Even though the spice trade between the Middle East and India dates back more than 4,000 years, sugar didn’t make it into the mix of traded goods until much later. People knew about sugarcane; the prophet Jeremiah wrote of “sweet cane from a distant land.” But it just didn’t make it to Europe from Asia until the 1100s. When it hit, it came in slowly and was hugely expensive, but it was instantly popular with people who could afford it, and became a way people could show off their wealth (other than the usual palaces and fancy clothes).
People figured out pretty quickly that a lot of sugar rotted your teeth. However, because only the rich could afford sugar, it became a status symbol. In the 1500s, as sugar began to trickle into England from the newly discovered and planted islands in the Caribbean, the teeth of more and more wealthy people were endangered.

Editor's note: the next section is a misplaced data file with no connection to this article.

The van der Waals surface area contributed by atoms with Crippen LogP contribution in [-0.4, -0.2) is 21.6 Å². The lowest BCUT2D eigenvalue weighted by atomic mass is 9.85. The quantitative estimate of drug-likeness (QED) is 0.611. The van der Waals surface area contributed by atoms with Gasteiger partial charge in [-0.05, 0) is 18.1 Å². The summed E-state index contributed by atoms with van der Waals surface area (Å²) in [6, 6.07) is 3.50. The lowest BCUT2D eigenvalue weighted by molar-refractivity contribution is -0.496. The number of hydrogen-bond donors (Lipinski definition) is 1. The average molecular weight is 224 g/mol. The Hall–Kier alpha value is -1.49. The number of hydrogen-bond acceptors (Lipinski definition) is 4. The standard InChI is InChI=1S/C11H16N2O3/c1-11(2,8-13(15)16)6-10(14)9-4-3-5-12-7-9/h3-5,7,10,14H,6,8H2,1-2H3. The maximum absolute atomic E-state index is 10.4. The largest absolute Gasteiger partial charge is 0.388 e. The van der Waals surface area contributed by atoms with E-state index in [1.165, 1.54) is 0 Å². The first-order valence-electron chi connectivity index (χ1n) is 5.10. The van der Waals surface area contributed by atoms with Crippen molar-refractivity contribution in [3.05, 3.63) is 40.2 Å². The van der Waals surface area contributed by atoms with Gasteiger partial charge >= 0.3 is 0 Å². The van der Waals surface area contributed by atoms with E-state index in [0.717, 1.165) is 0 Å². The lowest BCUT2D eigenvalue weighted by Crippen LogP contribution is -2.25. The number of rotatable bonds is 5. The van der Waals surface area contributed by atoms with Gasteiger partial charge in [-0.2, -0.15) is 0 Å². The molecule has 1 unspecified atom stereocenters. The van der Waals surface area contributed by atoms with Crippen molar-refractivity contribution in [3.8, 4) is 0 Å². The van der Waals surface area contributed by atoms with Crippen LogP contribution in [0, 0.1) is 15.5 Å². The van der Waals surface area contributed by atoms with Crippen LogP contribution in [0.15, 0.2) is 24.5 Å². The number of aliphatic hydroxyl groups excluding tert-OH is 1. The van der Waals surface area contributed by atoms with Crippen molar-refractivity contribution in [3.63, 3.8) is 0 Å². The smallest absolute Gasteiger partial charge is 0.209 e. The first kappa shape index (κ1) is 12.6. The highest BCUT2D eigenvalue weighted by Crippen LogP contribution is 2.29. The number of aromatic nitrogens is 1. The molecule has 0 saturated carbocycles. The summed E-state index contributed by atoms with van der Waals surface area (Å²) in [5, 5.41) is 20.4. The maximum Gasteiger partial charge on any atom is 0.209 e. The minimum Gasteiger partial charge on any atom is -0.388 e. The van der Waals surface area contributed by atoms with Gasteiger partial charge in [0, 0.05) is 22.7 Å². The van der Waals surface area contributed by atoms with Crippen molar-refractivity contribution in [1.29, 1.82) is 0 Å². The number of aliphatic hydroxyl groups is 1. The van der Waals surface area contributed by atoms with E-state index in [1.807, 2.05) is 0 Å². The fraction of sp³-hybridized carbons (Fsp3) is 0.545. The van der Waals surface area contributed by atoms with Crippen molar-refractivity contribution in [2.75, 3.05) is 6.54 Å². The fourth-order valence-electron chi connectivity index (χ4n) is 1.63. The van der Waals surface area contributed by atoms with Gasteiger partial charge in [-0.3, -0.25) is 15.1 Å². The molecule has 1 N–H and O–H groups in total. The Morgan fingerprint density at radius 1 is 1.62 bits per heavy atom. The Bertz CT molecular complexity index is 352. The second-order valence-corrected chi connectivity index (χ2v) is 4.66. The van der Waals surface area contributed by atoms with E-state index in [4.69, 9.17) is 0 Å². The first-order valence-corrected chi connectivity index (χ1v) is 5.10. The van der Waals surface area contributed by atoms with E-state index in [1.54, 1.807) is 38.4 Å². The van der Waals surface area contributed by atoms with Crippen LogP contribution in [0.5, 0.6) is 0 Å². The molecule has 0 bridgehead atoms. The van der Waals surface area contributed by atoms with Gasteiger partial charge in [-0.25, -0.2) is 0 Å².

However, because people knew you had to be rich to have rotting teeth, people who couldn’t afford sugar actually started cosmetically blackening their teeth, so they would look wealthy.
Kind of a contrast to today, where wealth means having perfect teeth, even if they’re not the ones you were born with.